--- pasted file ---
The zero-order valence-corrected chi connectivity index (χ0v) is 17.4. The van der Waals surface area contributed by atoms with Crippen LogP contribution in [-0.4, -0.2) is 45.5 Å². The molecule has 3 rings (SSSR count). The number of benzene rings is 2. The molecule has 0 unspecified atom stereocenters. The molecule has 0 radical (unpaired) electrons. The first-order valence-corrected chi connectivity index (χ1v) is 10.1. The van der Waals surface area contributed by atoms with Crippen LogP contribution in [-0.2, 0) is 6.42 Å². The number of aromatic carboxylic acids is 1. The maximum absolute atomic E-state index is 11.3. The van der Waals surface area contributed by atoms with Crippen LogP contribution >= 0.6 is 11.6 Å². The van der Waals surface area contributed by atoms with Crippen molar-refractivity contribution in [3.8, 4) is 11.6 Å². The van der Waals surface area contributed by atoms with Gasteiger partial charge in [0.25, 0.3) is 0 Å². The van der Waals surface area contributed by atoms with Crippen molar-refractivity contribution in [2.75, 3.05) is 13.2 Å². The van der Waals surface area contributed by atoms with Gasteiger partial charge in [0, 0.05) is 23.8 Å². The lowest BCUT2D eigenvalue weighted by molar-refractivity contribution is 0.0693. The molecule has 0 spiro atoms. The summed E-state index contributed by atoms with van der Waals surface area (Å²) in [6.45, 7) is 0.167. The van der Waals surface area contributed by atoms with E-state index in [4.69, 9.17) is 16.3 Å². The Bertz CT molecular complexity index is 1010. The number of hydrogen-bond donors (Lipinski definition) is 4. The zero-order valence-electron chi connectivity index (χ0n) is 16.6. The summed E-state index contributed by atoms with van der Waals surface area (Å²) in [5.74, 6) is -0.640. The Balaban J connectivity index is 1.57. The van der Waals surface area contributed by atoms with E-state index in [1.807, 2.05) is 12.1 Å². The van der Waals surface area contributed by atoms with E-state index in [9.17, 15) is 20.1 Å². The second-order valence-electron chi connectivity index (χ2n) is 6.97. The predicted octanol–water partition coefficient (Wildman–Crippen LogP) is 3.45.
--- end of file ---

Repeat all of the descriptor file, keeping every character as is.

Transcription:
The zero-order valence-corrected chi connectivity index (χ0v) is 17.4. The van der Waals surface area contributed by atoms with Crippen LogP contribution in [-0.4, -0.2) is 45.5 Å². The molecule has 3 rings (SSSR count). The number of benzene rings is 2. The molecule has 0 unspecified atom stereocenters. The molecule has 0 radical (unpaired) electrons. The first-order valence-corrected chi connectivity index (χ1v) is 10.1. The van der Waals surface area contributed by atoms with Crippen LogP contribution in [-0.2, 0) is 6.42 Å². The number of aromatic carboxylic acids is 1. The maximum absolute atomic E-state index is 11.3. The van der Waals surface area contributed by atoms with Crippen LogP contribution >= 0.6 is 11.6 Å². The van der Waals surface area contributed by atoms with Crippen molar-refractivity contribution in [3.8, 4) is 11.6 Å². The van der Waals surface area contributed by atoms with Gasteiger partial charge in [0.25, 0.3) is 0 Å². The van der Waals surface area contributed by atoms with Crippen molar-refractivity contribution in [2.75, 3.05) is 13.2 Å². The van der Waals surface area contributed by atoms with Gasteiger partial charge in [0, 0.05) is 23.8 Å². The lowest BCUT2D eigenvalue weighted by molar-refractivity contribution is 0.0693. The molecule has 0 spiro atoms. The summed E-state index contributed by atoms with van der Waals surface area (Å²) in [6.45, 7) is 0.167. The van der Waals surface area contributed by atoms with E-state index in [4.69, 9.17) is 16.3 Å². The Bertz CT molecular complexity index is 1010. The number of hydrogen-bond donors (Lipinski definition) is 4. The zero-order valence-electron chi connectivity index (χ0n) is 16.6. The summed E-state index contributed by atoms with van der Waals surface area (Å²) in [5.74, 6) is -0.640. The Balaban J connectivity index is 1.57. The van der Waals surface area contributed by atoms with E-state index in [1.807, 2.05) is 12.1 Å². The van der Waals surface area contributed by atoms with E-state index in [9.17, 15) is 20.1 Å². The second-order valence-electron chi connectivity index (χ2n) is 6.97. The predicted octanol–water partition coefficient (Wildman–Crippen LogP) is 3.45.